Meet Bono’s Bestie, Who Brings The Celebrity To Celebrity Causes

Leigh Blake has mastered the art of attracting high-wattage celebrity support to serious charitable causes and events like The Other Ball. Here’s how she does it.

Meet Bono’s Bestie, Who Brings The Celebrity To Celebrity Causes
We All Have AIDS Campaign [Images courtesy of Leigh Blake | We All Have AIDS Campaign Photo by Mark Seliger]

When Leigh Blake was a 15-year-old living in the U.K. projects, she was thrown out of school for having multi-colored hair and spending too much time following The Who all over Britain. She landed her first job at Hutchinson Publishing at the age of 16, but remained a fixture in the rock scene, befriending the Talking Heads on their first U.K. tour (after her first Talking Heads show, she says, she called up acquaintance Brian Eno and said “Brian, you have to see this band, they’re going to be mega!”). Careers in fashion, artist management, and documentary filmmaking soon followed.


But for the past quarter-century, sparked by the deaths of friends in the 1980s and motivated by travel to Africa and India, Blake has leveraged her background in the arts world to combat the global AIDS epidemic. Since 1989, she has founded several pop culture-associated philanthropic organizations including Red Hot, Keep A Child Alive (where Alicia Keys has focused much of her global charity work), and Artists Against AIDS Worldwide. Through the latter, Blake helped organize the 2001 star-studded remake of Marvin Gaye’s “What’s Going On.”

Her focus now is Arms Around The Child, created to provide a wide range of support, health care, and education to children who have lost their parents to AIDS or other atrocities. The organization is a founding partner in the U.S. Government’s Children in Adversity Policy Partnership, and funds centers like Jalore, India’s Child Care Home, which takes in and educates homeless or stigmatized children affected by HIV, and initiatives like South Africa’s Operation Bobbi Bear, which provides education and services to sexually abused children.

On December 10, Arms Around The Child will hold The Other Ball at New York’s Highline Ballroom, sponsored by fashion brand Topshop Topman and hosted by musician and producer Mark Ronson. Billed as “more black leather than black tie,” the fundraiser will be less of a gala than a high-end living-room hang, with performances from The Black Keys, A$AP Rocky, Mikky Ekko, Lykke Li, Miguel and Nate Ruess. The event committee includes music industry titans like Clive Davis, Russell Simmons and Judy McGrath.

Leigh Blake and Mark Ronson

“Everyone’s a starfucker, but I’ve never been afraid of celebrities,” says Blake about her ability to recruit top names to donate their limited time to her work. And while she’s never been an artist herself, her passion for music as well as her cause helps her make connections. “Celebrities don’t want to deal with suits in large-scale organizations, they want to deal with people of their sensibility. They look at my work with Red Hot, my documentaries–it keeps them safe, they know they’re going to look good, and have someone to talk to that is of their tribe.” She also has a world-class reference in Bono, with whom she’s worked on a number of projects, and who’s been spotted at events doing a hilarious, endearing impersonation of Blake and her legendary persuasive powers.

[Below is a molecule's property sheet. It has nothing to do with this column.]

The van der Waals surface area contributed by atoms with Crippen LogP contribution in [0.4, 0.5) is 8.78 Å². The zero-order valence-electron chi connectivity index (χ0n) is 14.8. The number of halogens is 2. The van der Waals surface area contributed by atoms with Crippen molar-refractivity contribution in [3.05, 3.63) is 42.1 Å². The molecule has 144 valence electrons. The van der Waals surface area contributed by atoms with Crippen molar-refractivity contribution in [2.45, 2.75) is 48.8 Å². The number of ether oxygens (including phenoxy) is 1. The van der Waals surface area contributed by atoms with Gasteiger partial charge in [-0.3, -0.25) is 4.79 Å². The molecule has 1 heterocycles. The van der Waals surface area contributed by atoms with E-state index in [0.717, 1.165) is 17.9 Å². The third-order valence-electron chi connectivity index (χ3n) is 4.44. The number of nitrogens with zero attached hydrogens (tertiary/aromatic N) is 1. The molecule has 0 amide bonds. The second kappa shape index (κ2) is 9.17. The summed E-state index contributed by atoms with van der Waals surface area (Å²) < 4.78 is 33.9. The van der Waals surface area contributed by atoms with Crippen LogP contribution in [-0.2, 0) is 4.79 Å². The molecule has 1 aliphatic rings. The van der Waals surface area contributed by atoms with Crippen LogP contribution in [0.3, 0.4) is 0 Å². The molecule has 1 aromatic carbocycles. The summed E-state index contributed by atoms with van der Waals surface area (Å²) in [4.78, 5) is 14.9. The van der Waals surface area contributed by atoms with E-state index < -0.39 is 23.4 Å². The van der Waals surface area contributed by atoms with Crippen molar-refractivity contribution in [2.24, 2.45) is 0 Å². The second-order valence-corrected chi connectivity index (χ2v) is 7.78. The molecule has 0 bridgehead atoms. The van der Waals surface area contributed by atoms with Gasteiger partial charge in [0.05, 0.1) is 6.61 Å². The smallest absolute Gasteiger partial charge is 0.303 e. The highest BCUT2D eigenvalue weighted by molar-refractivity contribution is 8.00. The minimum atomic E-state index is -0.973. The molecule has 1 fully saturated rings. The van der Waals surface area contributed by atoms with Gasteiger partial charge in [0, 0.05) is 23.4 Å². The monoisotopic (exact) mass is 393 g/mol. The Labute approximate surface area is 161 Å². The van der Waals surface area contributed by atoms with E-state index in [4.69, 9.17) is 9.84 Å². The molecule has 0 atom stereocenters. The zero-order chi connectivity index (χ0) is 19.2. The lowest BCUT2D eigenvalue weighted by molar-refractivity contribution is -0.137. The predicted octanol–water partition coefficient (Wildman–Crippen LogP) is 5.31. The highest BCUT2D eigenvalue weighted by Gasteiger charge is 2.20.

Building on these relationships (and to help support her own material needs), Blake plans to launch a new company in 2014 called Fame Currency to help celebrities focus and manage their involvement with philanthropic causes. But her primary focus will continue to be Arms Around The Child, which she dedicated herself to after her travels through third-world countries convinced her that the true horrors of HIV, AIDS, and other epidemics were the victims’ children left uncared for, exploited, and stigmatized. “Traumatized children grow up to be traumatized adults,” she says, and that only perpetuates tragedy.

And while Blake partially credits her ADHD for her energy and productivity, she says that when the work gets overwhelming, she’s driven by the smiles, photos, and texts from the children she’s worked with, as well as “how little it takes to change their lives forever.”

About the author

Evie Nagy is a former staff writer at, where she wrote features and news with a focus on culture and creativity. She was previously an editor at Billboard and Rolling Stone, and has written about music, business and culture for a variety of publications.